ACL Havana Special wreck at Bellwood : LUSENET : ACL and SAL Railroads Historical Society : One Thread

In 1943 the ACL Havana Special was derailed at Bellwood (7 1/2 mile mark A line). One soldier was killed and seven were injured. I am looking for pictures or articles on this wreck.

-- Randall Bass (, June 09, 2000


Doug: The sidings to the Defense Supply Center were used as an alternative route for trains during the cleanup of the accident. There was a POW camp adjacent to the supply center-it is mentioned in a book I have about German/Italian POW camps. Randy Bass has some nice photographs of the area, including the former ACL section house. He has also taken several nice shots of AMTRAK trains-maybe you were in the cab? Let me know if you want copies of the newspaper articles pertaining to the wreck.

-- Michael W. Savchak (Savchak, July 10, 2000.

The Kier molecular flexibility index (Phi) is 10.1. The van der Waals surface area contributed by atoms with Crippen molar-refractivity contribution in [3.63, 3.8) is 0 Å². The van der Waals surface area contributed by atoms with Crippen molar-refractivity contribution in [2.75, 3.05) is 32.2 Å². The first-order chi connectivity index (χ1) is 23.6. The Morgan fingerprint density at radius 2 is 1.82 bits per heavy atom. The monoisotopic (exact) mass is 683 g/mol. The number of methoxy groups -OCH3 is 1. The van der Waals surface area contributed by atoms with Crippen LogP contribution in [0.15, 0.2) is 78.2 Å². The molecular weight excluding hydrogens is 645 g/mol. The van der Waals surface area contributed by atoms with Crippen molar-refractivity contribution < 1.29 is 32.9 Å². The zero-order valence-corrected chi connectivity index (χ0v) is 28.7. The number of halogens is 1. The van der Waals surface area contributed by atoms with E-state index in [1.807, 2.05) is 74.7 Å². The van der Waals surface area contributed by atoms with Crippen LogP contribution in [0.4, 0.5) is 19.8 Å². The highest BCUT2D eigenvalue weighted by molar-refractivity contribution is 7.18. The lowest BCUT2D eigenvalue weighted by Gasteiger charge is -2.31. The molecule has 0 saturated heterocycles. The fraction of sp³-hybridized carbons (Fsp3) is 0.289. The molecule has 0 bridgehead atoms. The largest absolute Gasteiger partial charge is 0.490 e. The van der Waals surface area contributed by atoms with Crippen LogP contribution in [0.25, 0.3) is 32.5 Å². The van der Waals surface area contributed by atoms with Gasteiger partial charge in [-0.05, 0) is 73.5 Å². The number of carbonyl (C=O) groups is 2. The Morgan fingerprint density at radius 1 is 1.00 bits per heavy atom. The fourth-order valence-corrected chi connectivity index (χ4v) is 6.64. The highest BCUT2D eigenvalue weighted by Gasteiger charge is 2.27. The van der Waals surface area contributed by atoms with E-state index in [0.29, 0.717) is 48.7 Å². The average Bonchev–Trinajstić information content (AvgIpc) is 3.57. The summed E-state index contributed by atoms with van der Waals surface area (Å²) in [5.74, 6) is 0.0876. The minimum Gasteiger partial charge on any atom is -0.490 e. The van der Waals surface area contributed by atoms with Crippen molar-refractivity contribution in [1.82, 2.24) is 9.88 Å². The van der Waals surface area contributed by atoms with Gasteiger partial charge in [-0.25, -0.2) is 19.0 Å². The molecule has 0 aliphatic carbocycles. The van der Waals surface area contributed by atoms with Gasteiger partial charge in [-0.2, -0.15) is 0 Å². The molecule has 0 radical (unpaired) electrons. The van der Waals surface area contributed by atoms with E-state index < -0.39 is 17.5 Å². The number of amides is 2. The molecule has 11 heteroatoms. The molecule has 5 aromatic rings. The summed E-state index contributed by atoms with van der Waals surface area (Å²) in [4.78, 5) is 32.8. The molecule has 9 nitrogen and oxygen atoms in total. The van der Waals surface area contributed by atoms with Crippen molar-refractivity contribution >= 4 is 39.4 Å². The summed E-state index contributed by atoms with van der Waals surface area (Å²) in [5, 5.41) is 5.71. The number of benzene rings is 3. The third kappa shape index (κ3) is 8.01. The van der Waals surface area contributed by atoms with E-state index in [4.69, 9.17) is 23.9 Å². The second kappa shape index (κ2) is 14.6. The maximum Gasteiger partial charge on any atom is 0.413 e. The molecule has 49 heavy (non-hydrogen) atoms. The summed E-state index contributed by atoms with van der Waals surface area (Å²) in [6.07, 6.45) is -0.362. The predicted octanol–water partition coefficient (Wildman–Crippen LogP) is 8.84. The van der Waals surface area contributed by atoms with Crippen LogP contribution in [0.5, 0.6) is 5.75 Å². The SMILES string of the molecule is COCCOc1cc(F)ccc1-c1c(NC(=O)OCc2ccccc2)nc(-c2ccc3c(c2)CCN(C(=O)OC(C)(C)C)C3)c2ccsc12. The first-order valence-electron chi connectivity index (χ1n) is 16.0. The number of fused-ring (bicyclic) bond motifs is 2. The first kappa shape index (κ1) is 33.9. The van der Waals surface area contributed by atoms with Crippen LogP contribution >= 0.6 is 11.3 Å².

Bellbluff is directly behind today's Defencse General Supply Center. (The small wooden station building, apparently privately owned and well maintained, stands on Meadowdale Road, on the west of the former ACL right of way which skirts the western perimeter of the complex.) The SAL tracks border the southeast edge of the DGSC at the US Rt. 1 overpass. The complex was once covered with tracks, had its own switch engine(s), and a small yard near the SAL main. The Freedom Train was displayed there when it came to town in the mid 1970s. When I came to work for SCL in 1977, there was an [unused] switch from the northbound ACL main to the complex which was removed about 10 years ago when a softball complex and additional warehousing was constructed. By the way, on the opposite side of the ACL tracks was a German POW camp, according to [retired] ACL/SCL engineer P. W. Wright, for whom I used to fire.